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London Game Career Fair Dates Announced

London Game Career Fair Dates Announced

The London Career Fair will be held from October 23rd to October 24th, with free entrance.

The computer games industry isn't like it used to be. Chatting to Dave Grossman recently for an upcoming feature (a sequel to this, actually), he told me how he broke into the field and got himself working at Lucasarts on some of the best adventure games ever made.

Turns out he just answered a job in a newspaper, interviewed and was put to work.

Now though it isn't that simple and even if you just want to write about games professionally then it can take a fair amount of determination and effort before you get anywhere. Getting a job in the industry is made even harder if you actually want to develop games, with many hopefuls unsure of where to start, what courses to take, where to learn or even where to look for help.

Well, if you are a budding developer or games journalist and can get to London quickly then you're in luck - the London Game Career Fair has now been confirmed, with a list of exhibitors and a location all finalised.

The event is to be held at London’s Old Truman Brewery in Brick Lane, from October 23rd to 24th. Entrance will be free for all attendees.

The fair will be attended by professionals from the games industry, recent graduates and representatives from film, games, animation and graphics companies.

Exhibitor stands and speaker sessions are also planned - with publishers and developers including Electronic Arts, LucasArts, THQ, NCsoft, Rare, Evolution Studios and Team17 already confirmed. Several universities will also be announcing participation closer to the event, so for more information why not check out the event website?

If you've got an idea for an article, or if you want to come and do work experience with us here at bit-tech HQ then why not let us know? Drop us a PM, email or phone call. Or you can just post in the forums and check to see if any other readers are going.

8 Comments

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will. 4th September 2007, 11:07 Quote
I have a couple of friends who will be interested in this!
DeX 4th September 2007, 11:15 Quote
I was at the fair last year. It's definitely useful but the most important thing I learned was that if you want to get in the games industry, you either have to know C++ very well or you have to work for Jagex. Also if you have written some good games already then you've got a much better chance of being taken seriously.
naokaji 4th September 2007, 11:22 Quote
i'm just not too sure if i would even want to work in the gaming industry anymore... i mean with all the threats of games becoming illegal...
will. 4th September 2007, 11:24 Quote
Quote:
Originally Posted by naokaji
i'm just not too sure if i would even want to work in the gaming industry anymore... i mean with all the threats of games becoming illegal...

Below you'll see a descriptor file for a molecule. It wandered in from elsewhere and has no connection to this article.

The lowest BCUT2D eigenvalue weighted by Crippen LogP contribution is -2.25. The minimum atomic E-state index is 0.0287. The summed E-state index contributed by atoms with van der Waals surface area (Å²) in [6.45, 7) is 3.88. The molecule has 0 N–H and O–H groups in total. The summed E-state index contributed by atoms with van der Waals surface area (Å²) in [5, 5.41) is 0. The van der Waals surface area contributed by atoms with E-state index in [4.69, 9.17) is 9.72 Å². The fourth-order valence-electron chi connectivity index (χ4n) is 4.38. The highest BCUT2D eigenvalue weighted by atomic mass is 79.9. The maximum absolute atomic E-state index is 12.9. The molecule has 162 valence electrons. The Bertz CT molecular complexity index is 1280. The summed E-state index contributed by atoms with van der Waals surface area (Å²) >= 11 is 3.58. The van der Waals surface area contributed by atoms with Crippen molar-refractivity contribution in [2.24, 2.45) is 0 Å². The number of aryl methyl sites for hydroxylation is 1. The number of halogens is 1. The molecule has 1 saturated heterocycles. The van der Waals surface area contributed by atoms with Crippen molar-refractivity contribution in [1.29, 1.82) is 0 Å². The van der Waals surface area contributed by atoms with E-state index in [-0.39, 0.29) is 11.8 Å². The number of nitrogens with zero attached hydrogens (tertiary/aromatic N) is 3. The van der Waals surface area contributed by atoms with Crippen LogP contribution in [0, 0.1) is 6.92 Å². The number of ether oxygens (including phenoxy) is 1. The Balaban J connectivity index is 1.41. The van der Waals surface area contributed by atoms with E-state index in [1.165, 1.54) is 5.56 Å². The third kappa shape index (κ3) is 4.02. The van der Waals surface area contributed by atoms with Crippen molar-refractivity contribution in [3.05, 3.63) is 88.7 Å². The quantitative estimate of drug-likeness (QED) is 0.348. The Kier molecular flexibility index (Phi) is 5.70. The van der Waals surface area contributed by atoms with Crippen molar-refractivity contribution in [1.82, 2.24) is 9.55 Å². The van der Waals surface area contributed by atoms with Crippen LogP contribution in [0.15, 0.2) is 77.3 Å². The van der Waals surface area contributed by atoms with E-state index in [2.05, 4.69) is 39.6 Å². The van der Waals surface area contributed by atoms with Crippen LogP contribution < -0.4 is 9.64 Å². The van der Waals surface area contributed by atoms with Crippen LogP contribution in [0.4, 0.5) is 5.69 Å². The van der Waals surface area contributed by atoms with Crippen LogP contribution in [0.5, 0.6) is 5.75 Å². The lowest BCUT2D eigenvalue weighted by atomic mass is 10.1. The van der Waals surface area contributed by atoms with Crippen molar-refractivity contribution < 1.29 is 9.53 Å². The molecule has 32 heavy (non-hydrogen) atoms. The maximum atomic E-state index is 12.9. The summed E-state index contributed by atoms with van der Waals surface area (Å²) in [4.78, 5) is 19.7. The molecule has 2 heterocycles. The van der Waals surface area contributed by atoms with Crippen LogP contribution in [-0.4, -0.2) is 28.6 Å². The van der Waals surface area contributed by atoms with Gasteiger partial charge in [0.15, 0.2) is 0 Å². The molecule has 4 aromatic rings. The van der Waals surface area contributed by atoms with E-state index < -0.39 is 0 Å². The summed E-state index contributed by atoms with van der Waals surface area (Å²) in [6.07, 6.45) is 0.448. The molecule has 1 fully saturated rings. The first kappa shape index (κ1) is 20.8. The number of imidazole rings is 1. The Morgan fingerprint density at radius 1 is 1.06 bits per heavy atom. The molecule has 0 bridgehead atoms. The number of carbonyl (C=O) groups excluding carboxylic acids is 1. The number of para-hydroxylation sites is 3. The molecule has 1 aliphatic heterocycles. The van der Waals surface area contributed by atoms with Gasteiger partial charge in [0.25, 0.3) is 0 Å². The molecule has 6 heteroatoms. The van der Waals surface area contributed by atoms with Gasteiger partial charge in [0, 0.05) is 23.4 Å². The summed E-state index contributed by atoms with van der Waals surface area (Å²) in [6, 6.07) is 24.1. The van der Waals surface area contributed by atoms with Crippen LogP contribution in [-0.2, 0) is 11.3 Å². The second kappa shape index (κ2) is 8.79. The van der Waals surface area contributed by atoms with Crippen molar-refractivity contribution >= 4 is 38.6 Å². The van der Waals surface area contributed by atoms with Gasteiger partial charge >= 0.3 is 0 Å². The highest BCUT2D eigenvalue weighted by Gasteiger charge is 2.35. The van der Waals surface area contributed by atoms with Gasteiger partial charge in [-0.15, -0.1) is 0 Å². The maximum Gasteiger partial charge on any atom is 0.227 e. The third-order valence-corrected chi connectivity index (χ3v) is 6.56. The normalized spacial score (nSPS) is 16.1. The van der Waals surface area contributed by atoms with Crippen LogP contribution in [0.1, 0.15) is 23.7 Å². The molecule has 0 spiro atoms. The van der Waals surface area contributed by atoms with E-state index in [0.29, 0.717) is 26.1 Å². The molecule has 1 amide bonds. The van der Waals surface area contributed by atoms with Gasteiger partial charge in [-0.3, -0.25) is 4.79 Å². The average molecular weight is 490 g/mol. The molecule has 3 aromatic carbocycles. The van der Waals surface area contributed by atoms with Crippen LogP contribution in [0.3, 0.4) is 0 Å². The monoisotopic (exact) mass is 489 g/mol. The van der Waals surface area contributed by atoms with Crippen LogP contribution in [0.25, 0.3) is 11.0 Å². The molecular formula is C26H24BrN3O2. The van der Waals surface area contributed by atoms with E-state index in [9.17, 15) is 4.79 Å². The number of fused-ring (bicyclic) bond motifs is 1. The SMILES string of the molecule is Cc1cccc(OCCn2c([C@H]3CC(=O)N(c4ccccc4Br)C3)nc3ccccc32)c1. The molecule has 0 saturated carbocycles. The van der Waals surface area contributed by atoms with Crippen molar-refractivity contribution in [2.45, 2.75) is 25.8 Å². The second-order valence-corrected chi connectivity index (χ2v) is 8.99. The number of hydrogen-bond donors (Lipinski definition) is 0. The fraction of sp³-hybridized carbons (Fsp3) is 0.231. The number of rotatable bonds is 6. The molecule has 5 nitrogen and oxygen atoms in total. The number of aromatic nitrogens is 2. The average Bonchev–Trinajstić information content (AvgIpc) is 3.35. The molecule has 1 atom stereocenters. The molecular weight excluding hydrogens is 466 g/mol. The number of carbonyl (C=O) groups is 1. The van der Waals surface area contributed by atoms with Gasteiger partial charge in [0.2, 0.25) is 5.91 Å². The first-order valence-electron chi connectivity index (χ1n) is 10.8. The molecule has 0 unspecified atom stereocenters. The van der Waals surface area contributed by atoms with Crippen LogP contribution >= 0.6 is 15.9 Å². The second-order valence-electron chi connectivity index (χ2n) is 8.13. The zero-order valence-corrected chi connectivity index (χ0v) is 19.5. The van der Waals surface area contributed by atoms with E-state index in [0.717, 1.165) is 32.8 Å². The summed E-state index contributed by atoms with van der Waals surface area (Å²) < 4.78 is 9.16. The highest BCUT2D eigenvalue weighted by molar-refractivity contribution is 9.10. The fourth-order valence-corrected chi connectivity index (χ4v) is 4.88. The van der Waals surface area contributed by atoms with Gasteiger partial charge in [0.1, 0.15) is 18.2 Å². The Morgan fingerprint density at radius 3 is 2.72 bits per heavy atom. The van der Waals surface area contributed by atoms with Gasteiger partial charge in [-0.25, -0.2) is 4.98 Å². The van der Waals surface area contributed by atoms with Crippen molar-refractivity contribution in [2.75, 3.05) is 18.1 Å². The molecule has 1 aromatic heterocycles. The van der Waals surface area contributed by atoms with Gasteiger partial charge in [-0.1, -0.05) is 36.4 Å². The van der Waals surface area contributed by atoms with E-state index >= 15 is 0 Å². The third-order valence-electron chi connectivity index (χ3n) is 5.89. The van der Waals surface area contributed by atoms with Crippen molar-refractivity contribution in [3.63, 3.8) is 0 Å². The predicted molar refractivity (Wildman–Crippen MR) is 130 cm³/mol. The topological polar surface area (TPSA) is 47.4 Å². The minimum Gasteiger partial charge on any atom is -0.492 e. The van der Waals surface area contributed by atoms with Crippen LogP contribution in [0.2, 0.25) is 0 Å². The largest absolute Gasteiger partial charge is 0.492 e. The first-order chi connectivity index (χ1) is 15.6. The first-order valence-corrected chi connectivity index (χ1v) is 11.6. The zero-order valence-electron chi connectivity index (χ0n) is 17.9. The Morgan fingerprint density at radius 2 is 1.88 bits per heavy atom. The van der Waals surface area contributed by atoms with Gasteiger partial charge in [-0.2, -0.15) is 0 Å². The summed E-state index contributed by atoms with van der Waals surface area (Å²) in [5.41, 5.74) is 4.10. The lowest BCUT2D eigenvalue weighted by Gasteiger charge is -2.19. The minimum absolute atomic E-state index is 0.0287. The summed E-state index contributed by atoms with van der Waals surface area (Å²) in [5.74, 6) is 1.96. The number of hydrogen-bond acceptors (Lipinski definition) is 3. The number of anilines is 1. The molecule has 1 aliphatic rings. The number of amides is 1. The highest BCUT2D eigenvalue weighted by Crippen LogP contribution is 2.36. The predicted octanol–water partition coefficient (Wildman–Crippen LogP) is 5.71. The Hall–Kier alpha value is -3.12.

That's the right attitude! ;)
naokaji 4th September 2007, 11:30 Quote
Quote:
Originally Posted by will.
That's the right attitude! ;)

i know its not... (my sarcasm detector is still working)....

i know we gamers should stand up and fight... but these days you cant even admit in public that you own any games..
Jamie 4th September 2007, 12:11 Quote
Being a games developer must be pretty stressful, you work your ass off for a few years on a game and then some snot nosed journalist who may be having a bad day decides you game is not worth the plastic it comes in. Please don't buy it, the marketing fails and you're company folds.
CardJoe 4th September 2007, 12:29 Quote
Quote:
Originally Posted by Jamie
Being a games developer must be pretty stressful, you work your ass off for a few years on a game and then some snot nosed journalist who may be having a bad day decides you game is not worth the plastic it comes in. Please don't buy it, the marketing fails and you're company folds.

Good thing I take my job seriously then and fully acknowledge that responsibility.

Anyone who's read Masters of Doom, which tells the story of id Software, will know how hard the job can be. You spend ages working in semi-shitty conditions (Carmack wrote half of Doom while using a wooden sawhorse for a chair, in a shitty rented house they all shared) and have to work impossible hours in 'crunch mode' as its called.

Then you get a brief glimmer of glory if you are lucky, but more likely your work falls by the wayside unacknowledged. You get a few weeks holiday, then you do it all again and, unless you work to a high standard/at a good company or get promoted, you get very little actual creative input. It's why people like Ken Levine, David Doak and Pete Hines are so revered - their enthusiasm and ability makes it all a lot easier for developers from what I hear.

On the other hand though, it's a great industry to work in and the perks are fantastic.
tzang 4th September 2007, 16:39 Quote
Ooo, didn't know a games career fair existed in the UK... and about a 5 minute drive from home. I've been considering a career change to the games industry for quite a while, thanks for the heads up :)

Lets hope the working environment is as luxurious as Ion Storm Austin or Google :p
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